34. 34.
    Maass, W., Natschläger, T., Markram, H.: Real-time computing without stable states: A new framework for neural computation based on perturbations. Neural Computation 14(11), 2531–2560 (2002)MATHCrossRefGoogle Scholar
  35. 35.
    Maass, W., Natschläger, T., Markram, H.: Fading memory and kernel properties of generic cortical microcircuit models. Journal of Physiology – Paris 98(4-6), 315–330 (2004)CrossRefGoogle Scholar
  36. 36.
    Sheik, S., Coath, M., Indiveri, G., Denham, S., Wennekers, T., Chicca, E.: Emergent auditory feature tuning in a real-time neuromorphic VLSI system. Frontiers in Neuroscience 6(17) (2012)Google Scholar
  37. 37.
    Coath, M., Mill, R., Denham, S.L., Wennekers, T.: Emergent Feature Sensitivity in a Model of the Auditory Thalamocortical System. Advances in Experimental Medicine and Biology, vol. 718, pp. 7–17. Springer, New York (2011)Google Scholar
  38. 38.
    Izhikevich, E.M.: Polychronization: Computation with spikes. Neural Computation 18(2), 245–282 (2006)MathSciNetMATHCrossRefGoogle Scholar
  39. 39.
    Reichardt, W.: Autocorrelation, a principle for the evaluation of sensory information by the central nervous system. Sensory Communication, 303–317 (1961)Google Scholar
  40. 40.
    Wyss, R., König, P., Verschure, P.F.: Invariant representations of visual patterns in a temporal population code. Proceedings of the National Academy of Sciences 100(1), 324–329 (2003)CrossRefGoogle Scholar
  41. 41.
    Jeffress, L.A.: A place theory of sound localization. J. Comp. Physiol. Psychol. 41(1), 35–39 (1948)CrossRefGoogle Scholar
  42. 42.
    Liu, S.C., Kramer, J., Indiveri, G., Delbruck, T., Douglas, R.: Analog VLSI:Circuits and Principles. MIT Press (2002)Google Scholar
  43. 43.
    Bartolozzi, C., Indiveri, G.: Synaptic dynamics in analog VLSI. Neural Computation 19(10), 2581–2603 (2007)MATHCrossRefGoogle Scholar
  44. 44.
    Bartolozzi, C., Mitra, S., Indiveri, G.: An ultra low power current–mode filter for neuromorphic systems and biomedical signal processing. In: Biomedical Circuits and Systems Conference (BioCAS), pp. 130–133. IEEE (2006)Google Scholar
  45. 45.
    Drakakis, E., Payne, A., Toumazou, C.: “Log-domain state-space”: A systematic transistor-level approach for log-domain filtering. IEEE Transactions on Circuits and Systems II 46(3), 290–305 (1999)CrossRefGoogle Scholar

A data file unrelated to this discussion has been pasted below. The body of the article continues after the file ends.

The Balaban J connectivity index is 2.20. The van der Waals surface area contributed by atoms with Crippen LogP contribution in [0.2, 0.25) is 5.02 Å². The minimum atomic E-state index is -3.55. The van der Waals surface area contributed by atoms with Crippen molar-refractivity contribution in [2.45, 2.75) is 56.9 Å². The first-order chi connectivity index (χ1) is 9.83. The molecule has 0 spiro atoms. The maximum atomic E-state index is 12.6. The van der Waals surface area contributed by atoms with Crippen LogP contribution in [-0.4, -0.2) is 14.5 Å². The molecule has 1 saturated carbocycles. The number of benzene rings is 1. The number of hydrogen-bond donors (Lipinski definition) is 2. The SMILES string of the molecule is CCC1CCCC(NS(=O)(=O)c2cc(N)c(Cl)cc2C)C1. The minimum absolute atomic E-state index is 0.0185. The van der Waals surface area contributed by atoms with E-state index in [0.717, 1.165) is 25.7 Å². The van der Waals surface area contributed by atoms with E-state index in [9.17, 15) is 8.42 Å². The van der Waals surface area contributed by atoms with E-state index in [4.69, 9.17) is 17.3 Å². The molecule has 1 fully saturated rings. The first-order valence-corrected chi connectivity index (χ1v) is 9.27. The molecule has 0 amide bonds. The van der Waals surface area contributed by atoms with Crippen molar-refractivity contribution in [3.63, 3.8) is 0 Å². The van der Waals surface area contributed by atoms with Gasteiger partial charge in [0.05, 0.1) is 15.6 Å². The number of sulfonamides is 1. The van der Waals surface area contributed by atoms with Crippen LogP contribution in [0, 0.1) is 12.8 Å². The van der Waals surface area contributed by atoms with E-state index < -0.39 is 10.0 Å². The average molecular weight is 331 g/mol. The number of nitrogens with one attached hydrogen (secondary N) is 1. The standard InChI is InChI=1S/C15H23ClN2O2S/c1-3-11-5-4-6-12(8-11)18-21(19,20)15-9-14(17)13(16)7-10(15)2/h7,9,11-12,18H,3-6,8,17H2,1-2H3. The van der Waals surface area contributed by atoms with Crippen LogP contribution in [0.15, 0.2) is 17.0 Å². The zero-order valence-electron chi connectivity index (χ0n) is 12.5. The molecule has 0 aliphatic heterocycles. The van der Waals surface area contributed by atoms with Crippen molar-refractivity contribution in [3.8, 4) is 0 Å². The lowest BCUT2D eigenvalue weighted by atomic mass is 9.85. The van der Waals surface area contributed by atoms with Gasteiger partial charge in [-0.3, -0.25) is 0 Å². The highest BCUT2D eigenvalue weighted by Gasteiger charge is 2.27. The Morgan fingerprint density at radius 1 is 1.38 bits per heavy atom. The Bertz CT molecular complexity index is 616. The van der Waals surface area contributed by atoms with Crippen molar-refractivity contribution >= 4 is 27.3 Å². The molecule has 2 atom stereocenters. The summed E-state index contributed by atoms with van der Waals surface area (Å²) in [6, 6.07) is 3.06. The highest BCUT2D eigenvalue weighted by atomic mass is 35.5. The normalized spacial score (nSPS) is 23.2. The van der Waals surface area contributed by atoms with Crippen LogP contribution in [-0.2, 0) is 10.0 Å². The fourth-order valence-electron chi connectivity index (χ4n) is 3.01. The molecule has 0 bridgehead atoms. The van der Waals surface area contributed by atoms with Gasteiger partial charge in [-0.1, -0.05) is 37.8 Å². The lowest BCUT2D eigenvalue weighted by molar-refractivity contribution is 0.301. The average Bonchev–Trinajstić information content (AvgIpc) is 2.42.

46. 46.
    Frey, D.: Log-domain filtering: An approach to current-mode filtering. IEE Proceedings G: Circuits, Devices and Systems 140(6), 406–416 (1993)CrossRefGoogle Scholar
  47. 47.
    Markram, H., Tsodyks, M.: Redistribution of synaptic efficacy between neocortical pyramidal neurons. Nature 382, 807–810 (1996)CrossRefGoogle Scholar
  48. 48.
    Rasche, C., Hahnloser, R.: Silicon synaptic depression. Biological Cybernetics 84(1), 57–62 (2001)CrossRefGoogle Scholar
  49. 49.
    Boegerhausen, M., Suter, P., Liu, S.C.: Modeling short-term synaptic depression in silicon. Neural Computation 15(2), 331–348 (2003)MATHCrossRefGoogle Scholar
  50. 50.
    Varela, J., Sen, K., Gibson, J., Fost, J., Abbott, L., Nelson, S.: A quantitative description of short–term plasticity at excitatory synapses in layer 2/3 of rat primary visual cortex. The Journal of Neuroscience 17, 7926–7940 (1997)Google Scholar
  51. 51.
    Mill, R., Sheik, S., Indiveri, G., Denham, S.: A model of stimulus-specific adaptation in neuromorphic analog VLSI. Transactions on Biomedical Circuits and Systems 5(5), 413–419 (2011)CrossRefGoogle Scholar
  52. 52.
    Basu, A., Ramakrishnan, S., Petre, C., Koziol, S., Brink, S., Hasler, P.: Neural dynamics in reconfigurable silicon. IEEE Transactions on Biomedical Circuits and Systems 4(5), 311–319 (2010)CrossRefGoogle Scholar
  53. 53.
    Sheik, S., Chicca, E., Indiveri, G.: Exploiting device mismatch in neuromorphic VLSI systems to implement axonal delays. In: International Joint Conference on Neural Networks, IJCNN 2012, pp. 1940–1945. IEEE (2012)Google Scholar

Copyright information

© Springer-Verlag Berlin Heidelberg 2013

Authors and Affiliations

  • Sadique Sheik
    • 1
  • Michael Pfeiffer
    • 1
  • Fabio Stefanini
    • 1
  • Giacomo Indiveri
    • 1
  1. 1.Insitute of NeuroinformaticsUniversity of Zurich and ETH ZurichZurichSwitzerland

Personalised recommendations